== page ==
OK, the camera is floaty, the getting into cover is finicky, there aren't many options for movement (rolling and the like), and sprinting was awkwardly fast compared to normal movement.
No it's not. Saying "the controls" aren't tight is just a bad descriptive term.
Except it is. Quite literally with some mods, in fact. I don't know where you're getting the "volley" word from. If anything the sequels include more volleys because they actually force you to use the cover system. You can just run straight through ME1 without thinking at all.
The mechanics are fine, but the shooting is not just "leave your finger in the trigger" kind of shooting, like said, it's volley based.
But what did that do other than slightly change DPS? None of the weapons felt very different. They didn't have distinct enough firing patterns.
the weapons were not homogenous unless you didn't bother customizing them with different mods and ammo types.
I don't understand your point here. What about a grenade launcher vs. a mini-nuke launcher illustrates the RPG/Shooter divide? Regardless though, ME1 doesn't have more tactical options. It just doesn't. It was just as much a TPS as its successors, except it just wasn't as good at it.
when people talk about RPG elements lost is about those statistical and functional variances given by those items. Making a mini-nuke heavy weapon vs a grenade launcher is the RPG vs Shooter design people complain about. You prefer one, that's fine, that doesn't make the other one "wrong".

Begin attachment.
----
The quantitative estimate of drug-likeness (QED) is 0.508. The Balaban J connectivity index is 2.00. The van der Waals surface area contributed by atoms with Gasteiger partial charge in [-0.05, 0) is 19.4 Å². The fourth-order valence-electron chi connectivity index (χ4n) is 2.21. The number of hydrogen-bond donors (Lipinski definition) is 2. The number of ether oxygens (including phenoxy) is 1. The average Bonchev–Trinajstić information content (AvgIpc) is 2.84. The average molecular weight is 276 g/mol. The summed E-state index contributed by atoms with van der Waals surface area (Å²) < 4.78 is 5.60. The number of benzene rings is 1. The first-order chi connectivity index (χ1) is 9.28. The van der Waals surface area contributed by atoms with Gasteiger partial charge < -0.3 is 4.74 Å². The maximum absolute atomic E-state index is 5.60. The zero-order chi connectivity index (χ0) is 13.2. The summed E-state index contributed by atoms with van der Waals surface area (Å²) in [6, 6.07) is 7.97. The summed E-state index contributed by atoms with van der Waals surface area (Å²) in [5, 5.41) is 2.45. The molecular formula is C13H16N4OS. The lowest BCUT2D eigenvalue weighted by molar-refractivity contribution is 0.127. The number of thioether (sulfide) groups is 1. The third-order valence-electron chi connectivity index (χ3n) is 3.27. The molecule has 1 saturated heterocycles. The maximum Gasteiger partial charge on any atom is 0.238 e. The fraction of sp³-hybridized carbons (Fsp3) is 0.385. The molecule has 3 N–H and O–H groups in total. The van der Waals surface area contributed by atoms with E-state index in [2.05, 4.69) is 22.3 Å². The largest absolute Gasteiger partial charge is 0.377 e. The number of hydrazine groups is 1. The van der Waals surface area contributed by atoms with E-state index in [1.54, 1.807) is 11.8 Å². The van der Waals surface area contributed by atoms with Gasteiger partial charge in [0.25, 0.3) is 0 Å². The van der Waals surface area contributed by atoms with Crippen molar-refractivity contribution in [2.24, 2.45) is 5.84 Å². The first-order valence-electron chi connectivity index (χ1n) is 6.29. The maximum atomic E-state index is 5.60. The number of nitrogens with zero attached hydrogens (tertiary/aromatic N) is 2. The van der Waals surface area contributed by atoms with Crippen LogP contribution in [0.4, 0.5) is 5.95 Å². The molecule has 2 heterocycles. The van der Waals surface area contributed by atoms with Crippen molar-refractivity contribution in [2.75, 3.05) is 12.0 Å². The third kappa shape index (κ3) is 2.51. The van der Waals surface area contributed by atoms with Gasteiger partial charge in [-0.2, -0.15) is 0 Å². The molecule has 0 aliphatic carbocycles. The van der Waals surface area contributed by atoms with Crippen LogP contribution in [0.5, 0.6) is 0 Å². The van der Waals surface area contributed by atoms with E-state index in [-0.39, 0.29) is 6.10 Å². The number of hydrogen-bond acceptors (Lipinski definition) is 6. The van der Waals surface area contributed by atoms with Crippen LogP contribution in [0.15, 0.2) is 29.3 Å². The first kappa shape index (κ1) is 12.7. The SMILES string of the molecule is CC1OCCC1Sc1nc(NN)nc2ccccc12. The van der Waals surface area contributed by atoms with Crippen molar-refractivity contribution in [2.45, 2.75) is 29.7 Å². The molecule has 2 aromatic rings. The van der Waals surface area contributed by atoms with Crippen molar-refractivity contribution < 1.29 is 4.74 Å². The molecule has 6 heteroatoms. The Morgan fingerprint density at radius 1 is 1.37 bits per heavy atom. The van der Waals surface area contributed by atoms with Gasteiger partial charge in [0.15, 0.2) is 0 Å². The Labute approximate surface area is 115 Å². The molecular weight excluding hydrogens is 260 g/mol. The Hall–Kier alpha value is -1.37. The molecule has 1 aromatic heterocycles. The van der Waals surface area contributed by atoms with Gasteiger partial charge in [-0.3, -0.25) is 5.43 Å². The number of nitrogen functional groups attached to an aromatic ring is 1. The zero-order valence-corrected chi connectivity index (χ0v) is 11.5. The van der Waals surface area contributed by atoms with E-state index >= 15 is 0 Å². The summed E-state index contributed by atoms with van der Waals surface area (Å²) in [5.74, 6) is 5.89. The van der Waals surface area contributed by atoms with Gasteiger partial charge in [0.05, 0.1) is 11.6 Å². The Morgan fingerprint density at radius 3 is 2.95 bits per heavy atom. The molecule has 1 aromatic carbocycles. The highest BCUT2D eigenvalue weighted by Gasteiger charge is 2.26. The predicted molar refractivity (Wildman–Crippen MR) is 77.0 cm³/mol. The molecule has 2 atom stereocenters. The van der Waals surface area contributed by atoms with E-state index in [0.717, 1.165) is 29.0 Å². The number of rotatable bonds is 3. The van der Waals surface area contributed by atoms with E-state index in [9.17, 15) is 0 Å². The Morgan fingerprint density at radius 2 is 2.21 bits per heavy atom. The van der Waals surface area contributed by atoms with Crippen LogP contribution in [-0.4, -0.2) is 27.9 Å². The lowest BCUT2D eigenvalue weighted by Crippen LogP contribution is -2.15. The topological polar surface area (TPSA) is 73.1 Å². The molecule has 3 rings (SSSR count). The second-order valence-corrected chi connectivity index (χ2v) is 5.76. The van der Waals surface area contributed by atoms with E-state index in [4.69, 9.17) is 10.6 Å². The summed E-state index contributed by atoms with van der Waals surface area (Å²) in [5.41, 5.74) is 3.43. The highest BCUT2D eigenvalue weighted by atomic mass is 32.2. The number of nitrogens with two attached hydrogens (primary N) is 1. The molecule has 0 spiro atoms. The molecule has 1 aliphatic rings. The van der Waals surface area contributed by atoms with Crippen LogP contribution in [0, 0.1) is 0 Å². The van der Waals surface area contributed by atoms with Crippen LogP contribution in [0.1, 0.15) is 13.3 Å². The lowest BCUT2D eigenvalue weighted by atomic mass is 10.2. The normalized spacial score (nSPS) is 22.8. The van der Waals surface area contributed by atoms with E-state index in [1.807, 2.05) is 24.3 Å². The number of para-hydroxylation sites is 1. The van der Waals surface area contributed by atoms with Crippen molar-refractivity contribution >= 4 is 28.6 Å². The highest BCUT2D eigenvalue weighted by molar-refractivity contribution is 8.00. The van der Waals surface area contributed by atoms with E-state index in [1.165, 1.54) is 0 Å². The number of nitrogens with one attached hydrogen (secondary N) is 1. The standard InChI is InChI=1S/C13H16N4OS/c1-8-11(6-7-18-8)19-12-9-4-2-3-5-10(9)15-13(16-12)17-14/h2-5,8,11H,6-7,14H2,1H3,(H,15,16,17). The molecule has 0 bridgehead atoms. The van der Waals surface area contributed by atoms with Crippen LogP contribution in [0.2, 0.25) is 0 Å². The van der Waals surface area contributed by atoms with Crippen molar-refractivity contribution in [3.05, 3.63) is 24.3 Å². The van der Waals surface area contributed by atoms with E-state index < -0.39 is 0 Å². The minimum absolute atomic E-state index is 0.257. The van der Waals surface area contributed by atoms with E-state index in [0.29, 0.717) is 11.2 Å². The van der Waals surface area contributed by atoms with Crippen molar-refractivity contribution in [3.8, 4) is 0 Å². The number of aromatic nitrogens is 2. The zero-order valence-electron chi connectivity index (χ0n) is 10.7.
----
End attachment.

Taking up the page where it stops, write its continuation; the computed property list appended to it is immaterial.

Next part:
But it is the most optimal strategy. It requires the least amount of effort for the quickest and best results. The problem isn't that I want to play like that (I don't), the problem is that the game is so poorly designed that I can play like that. There are no mechanics that force me to play more tactically.
I'm sure you played like that, but it isn't the most "optimal strategy" just because you did.
That's not true. Noveria, Feros, Therum, Ilos, all of them were mainly a bunch of interconnected rooms with random crates in them. Most of the rest were those prefab bases, which generally had worse level design. Very rarely did you play in open environments, and when you did, they were either bland like the uncharted worlds or restricted like Virmire.
Most of the times they were more open areas, so your "connected rooms" complaint sounds false anyway. Go play it again.
And the sequels were better for dropping the first game's janky gunplay, inventory, and leveling, and succeed despite their somewhat worse plot and atmosphere because of their endearing character moments. I like all the Mass Effect games, but I don't kid myself about their shortcomings.
Call it what you like, it was fine and any ME was a better game for its atmosphere and plot than for whatever mechanical improvements they tried to do like scanning planets or buying fuel and running from tiny reapers in the galaxy map.
It's true though, that Garrus wasn't himself until 2. BioWare gave him a personality.
Like I said, Mass Effect focused on character development almost exclusively, and had for more characters, many who benefited from already being introduced. I liked Legion and Thane and Mordin, etc. Saying Garrus wasn't Garrus until 2 is just ridiculous, tho. Wrex and Ash and Liara and Garrus were all themselvessince 1. Of course they are going to grow with more development in subsequent games, that's just common sense. It doesn't make the particular character writing unoriginal in any cases, i.e. daddy issues for everyone.